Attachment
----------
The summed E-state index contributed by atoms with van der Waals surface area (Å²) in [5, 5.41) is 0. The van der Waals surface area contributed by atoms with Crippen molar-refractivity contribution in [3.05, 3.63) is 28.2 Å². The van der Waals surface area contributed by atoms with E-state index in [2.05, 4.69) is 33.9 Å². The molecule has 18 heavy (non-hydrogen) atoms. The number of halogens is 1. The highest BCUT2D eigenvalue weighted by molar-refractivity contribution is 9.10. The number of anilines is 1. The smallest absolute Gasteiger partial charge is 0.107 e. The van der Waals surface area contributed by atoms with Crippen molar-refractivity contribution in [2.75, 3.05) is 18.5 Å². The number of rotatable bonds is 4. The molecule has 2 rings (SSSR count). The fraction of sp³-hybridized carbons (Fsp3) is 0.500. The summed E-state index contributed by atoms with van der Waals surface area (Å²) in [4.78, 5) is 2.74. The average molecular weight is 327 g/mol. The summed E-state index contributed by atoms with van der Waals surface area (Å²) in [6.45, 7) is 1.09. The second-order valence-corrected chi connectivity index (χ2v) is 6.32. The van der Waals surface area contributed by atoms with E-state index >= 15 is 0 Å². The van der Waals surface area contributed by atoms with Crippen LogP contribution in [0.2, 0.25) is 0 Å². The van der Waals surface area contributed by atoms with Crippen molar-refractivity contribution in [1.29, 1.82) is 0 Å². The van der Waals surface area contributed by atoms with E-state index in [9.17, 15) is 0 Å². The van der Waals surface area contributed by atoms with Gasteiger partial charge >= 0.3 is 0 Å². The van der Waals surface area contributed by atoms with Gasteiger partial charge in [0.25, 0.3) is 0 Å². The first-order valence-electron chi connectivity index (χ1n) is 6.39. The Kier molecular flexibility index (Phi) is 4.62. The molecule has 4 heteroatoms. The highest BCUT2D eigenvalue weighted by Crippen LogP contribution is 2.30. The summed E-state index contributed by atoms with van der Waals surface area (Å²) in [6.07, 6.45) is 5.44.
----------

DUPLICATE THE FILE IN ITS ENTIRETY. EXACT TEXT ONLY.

The summed E-state index contributed by atoms with van der Waals surface area (Å²) in [5, 5.41) is 0. The van der Waals surface area contributed by atoms with Crippen molar-refractivity contribution in [3.05, 3.63) is 28.2 Å². The van der Waals surface area contributed by atoms with E-state index in [2.05, 4.69) is 33.9 Å². The molecule has 18 heavy (non-hydrogen) atoms. The number of halogens is 1. The highest BCUT2D eigenvalue weighted by molar-refractivity contribution is 9.10. The number of anilines is 1. The smallest absolute Gasteiger partial charge is 0.107 e. The van der Waals surface area contributed by atoms with Crippen molar-refractivity contribution in [2.75, 3.05) is 18.5 Å². The number of rotatable bonds is 4. The molecule has 2 rings (SSSR count). The fraction of sp³-hybridized carbons (Fsp3) is 0.500. The summed E-state index contributed by atoms with van der Waals surface area (Å²) in [4.78, 5) is 2.74. The average molecular weight is 327 g/mol. The summed E-state index contributed by atoms with van der Waals surface area (Å²) in [6.45, 7) is 1.09. The second-order valence-corrected chi connectivity index (χ2v) is 6.32. The van der Waals surface area contributed by atoms with E-state index >= 15 is 0 Å². The van der Waals surface area contributed by atoms with Crippen LogP contribution in [0.2, 0.25) is 0 Å². The van der Waals surface area contributed by atoms with Crippen molar-refractivity contribution in [1.29, 1.82) is 0 Å². The van der Waals surface area contributed by atoms with E-state index in [9.17, 15) is 0 Å². The van der Waals surface area contributed by atoms with Gasteiger partial charge >= 0.3 is 0 Å². The van der Waals surface area contributed by atoms with Gasteiger partial charge in [0.25, 0.3) is 0 Å². The first-order valence-electron chi connectivity index (χ1n) is 6.39. The Kier molecular flexibility index (Phi) is 4.62. The molecule has 4 heteroatoms. The highest BCUT2D eigenvalue weighted by Crippen LogP contribution is 2.30. The summed E-state index contributed by atoms with van der Waals surface area (Å²) in [6.07, 6.45) is 5.44.